As someone once said (I think it was Charles Spurgeon), “The cross gives enough offense…let’s be careful to not add to it.” Unfortunately, I realized that was exactly what I had been doing.
Could people have turned away from Christ because of man-made rules and traditions that I had demanded they accept? That thought causes me to shudder with fear.
I determined to search out everything that I believed.
And that brings me to here.
I finally had to make the choice to leave the Oneness Pentecostal movement. After months of in-depth studying and prayer I came to the conclusion that the movement is so far off base now that it is borderline heretical.
The Oneness Pentecostal movement is not the only movement that is this way, many other denominations in the USA are in the same shape. But I had to make a choice: Do I stay and try to reform the movement while people are being lost, or do I leave it in the hands of God and hook up with a church that I feel is on the right path?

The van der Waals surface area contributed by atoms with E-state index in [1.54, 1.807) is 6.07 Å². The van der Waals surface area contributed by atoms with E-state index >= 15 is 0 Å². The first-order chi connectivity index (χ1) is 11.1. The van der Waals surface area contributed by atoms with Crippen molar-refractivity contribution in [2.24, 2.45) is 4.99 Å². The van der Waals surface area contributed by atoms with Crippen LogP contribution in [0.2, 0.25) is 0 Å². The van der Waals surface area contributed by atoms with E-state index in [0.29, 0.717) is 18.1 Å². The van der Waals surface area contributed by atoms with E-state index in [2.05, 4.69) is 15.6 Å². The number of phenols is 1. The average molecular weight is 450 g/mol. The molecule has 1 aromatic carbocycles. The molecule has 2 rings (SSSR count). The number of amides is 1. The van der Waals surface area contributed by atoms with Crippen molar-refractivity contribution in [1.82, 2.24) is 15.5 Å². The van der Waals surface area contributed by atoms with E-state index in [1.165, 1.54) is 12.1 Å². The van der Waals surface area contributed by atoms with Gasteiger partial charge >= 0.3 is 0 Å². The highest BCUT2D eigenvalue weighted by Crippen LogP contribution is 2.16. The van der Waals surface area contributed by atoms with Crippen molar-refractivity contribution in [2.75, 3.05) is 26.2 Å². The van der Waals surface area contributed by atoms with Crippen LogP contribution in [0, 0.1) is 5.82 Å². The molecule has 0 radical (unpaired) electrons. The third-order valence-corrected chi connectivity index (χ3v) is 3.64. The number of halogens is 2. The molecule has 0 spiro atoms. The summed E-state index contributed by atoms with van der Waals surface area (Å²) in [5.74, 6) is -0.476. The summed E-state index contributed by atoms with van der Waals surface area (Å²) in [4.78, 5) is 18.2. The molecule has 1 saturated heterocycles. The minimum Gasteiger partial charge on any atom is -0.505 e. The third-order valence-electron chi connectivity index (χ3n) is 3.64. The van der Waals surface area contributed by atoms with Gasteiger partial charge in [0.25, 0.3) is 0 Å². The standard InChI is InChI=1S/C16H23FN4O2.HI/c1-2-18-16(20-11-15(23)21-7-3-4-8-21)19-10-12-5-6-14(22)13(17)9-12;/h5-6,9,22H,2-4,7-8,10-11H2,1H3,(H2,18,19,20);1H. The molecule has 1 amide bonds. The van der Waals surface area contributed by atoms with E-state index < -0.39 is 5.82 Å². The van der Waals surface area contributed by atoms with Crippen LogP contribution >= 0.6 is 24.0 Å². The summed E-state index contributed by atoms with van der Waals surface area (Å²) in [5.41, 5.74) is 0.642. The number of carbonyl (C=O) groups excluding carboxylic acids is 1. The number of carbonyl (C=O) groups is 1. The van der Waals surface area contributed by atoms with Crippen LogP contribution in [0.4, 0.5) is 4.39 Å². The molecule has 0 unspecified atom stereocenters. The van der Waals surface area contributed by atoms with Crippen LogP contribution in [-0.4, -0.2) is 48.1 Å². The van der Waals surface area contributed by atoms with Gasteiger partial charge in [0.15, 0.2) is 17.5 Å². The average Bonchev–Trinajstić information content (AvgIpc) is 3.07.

I chose option B.
The movement needs reform, and I pray that God will raise up leaders who will do what needs to be done. However, after much prayer, I do not feel that is what God has called me to do.
That’s the basics of my story. The rest of this site is organized topically. There are sections dealing with Holiness Standards, Salvation and more. I have covered all the major doctrines of the UPC and associated movements in this site, and I show the reasons why I no longer agree with those doctrines.
Of course, there are some doctrines that I do still agree with–or at least I’m undecided on–but I feel those doctrines are trivial. If I am undecided on something I will say so, and I will say why I don’t think it’s important.
Once again, it is my sincere prayer that this site will spark a personal search for truth in the heart of the reader. My goal is not to lead anyone astray, or to tell members of the Oneness Pentecostal movement that they are going to hell (I think there are plenty of members of the movement, maybe even the majority, who are saved). However, I do feel that members of the movement can draw closer to God and be more effective soul-winners by searching the Scriptures daily to find truth (Acts 17:10-12).